Man after my own heart! I always figure the rookies will be grabbing their bushcraft bowied machete wanna-be and start making fuzzy sticks, tinder, kindling, and if they are really proud of the steel girder hanging off their hip, they might fell some poor defenseless tree to lay in a fuel supply for the week. Someone with more experience will usually know where to look to find dry tinder & kindling close by, ready and waiting for him to collect it up and light. It is often quite easy to get even in a rain storm.
    Riz! likes this.
  16. Lapedog

    Lapedog Gold Member Gold Member

    Dec 7, 2016
    Know what i think works better for making sure you can reliably get a fire started? A bic lighter and a spare.

    Lvl. 100 Elites even bring some zippo lighter fluid. Weighs way less.
    Last edited: Jul 24, 2018
  17. ShannonSteelLabs

    ShannonSteelLabs KnifeMaker / Craftsman / Service Provider Knifemaker / Craftsman / Service Provider

    Sep 9, 2015
  18. Dan of Bazz Clazz

    Dan of Bazz Clazz Gold Member Gold Member

    May 10, 2017
    A little vial of lighter fluid or gasoline can do wonders. :)
    rodriguez7 and Lapedog like this.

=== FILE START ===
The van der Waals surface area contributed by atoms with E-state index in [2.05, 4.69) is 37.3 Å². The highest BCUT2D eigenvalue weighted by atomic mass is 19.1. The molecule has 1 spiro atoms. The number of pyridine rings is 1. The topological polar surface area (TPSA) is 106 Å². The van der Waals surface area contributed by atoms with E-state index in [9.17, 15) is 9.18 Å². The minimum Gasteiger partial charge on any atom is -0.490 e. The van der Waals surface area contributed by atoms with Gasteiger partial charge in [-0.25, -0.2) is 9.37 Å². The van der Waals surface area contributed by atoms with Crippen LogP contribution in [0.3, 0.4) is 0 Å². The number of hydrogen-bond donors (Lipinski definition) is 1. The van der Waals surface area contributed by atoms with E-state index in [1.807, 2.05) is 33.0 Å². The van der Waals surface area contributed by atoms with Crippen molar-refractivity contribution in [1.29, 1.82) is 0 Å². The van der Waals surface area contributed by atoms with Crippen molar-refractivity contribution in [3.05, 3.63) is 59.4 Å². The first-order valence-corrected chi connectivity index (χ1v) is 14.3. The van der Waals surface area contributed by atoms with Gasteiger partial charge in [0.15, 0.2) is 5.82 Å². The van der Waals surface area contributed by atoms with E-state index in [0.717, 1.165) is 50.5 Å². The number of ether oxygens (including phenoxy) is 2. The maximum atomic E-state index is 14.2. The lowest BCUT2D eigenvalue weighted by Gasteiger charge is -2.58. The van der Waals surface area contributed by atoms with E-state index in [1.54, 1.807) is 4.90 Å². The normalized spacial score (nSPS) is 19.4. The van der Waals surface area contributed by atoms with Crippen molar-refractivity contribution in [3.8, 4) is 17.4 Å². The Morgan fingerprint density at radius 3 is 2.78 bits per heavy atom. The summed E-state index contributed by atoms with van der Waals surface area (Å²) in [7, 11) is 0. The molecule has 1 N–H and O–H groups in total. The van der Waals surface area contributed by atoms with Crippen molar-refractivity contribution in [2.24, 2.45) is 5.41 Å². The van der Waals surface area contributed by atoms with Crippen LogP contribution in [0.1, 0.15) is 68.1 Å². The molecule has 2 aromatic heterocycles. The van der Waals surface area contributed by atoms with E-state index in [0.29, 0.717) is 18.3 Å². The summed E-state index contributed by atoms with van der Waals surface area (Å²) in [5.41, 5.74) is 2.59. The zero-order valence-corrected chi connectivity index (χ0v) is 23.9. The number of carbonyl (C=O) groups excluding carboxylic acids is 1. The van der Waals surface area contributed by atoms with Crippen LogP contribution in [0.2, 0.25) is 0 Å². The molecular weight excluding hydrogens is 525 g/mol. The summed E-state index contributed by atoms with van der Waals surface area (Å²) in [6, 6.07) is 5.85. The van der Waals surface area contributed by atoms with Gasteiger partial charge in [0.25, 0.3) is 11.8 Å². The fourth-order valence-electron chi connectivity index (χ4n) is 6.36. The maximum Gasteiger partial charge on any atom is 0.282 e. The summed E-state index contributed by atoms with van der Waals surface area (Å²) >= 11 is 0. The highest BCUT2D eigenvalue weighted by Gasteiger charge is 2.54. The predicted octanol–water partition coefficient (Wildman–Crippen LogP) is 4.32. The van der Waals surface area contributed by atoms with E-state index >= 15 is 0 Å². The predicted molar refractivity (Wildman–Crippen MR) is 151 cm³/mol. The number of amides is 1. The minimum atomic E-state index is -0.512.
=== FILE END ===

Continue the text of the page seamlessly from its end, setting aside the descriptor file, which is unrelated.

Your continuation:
19. Lapedog

    Lapedog Gold Member Gold Member

    Dec 7, 2016
    Usually I use my Ogre warsword to just dig an oil well when I want to get a fire started.
    Dan of Bazz Clazz likes this.
  20. rodriguez7

    rodriguez7 KnifeMaker / Craftsman / Service Provider Knifemaker / Craftsman / Service Provider

    Feb 1, 2009
    Depends on the area and weather. I changed to a bigger knife myself. We were out on horseback once, in the middle of nowhere. A big snowstorm rolled in, mixed with rain, it lasted several hours, and got cold enough where we had to stop and make a fire, my buddy was freezing! Well everything was soaked! We tried a lot of different things, and couldn’t get anything going. Finally I was able to find some pitch wood, but I had hell prying it out! I was able to get enough to finally get the fire going. But having a decent size knife with the ability to pry and chop would have helped a lot. I’m no rookie, but I was soaked and cold!
    What does a 6 inch blade weigh? The ones I make weigh around 18 ounces or less! I think that’s pretty light for the capability.
    DocJD likes this.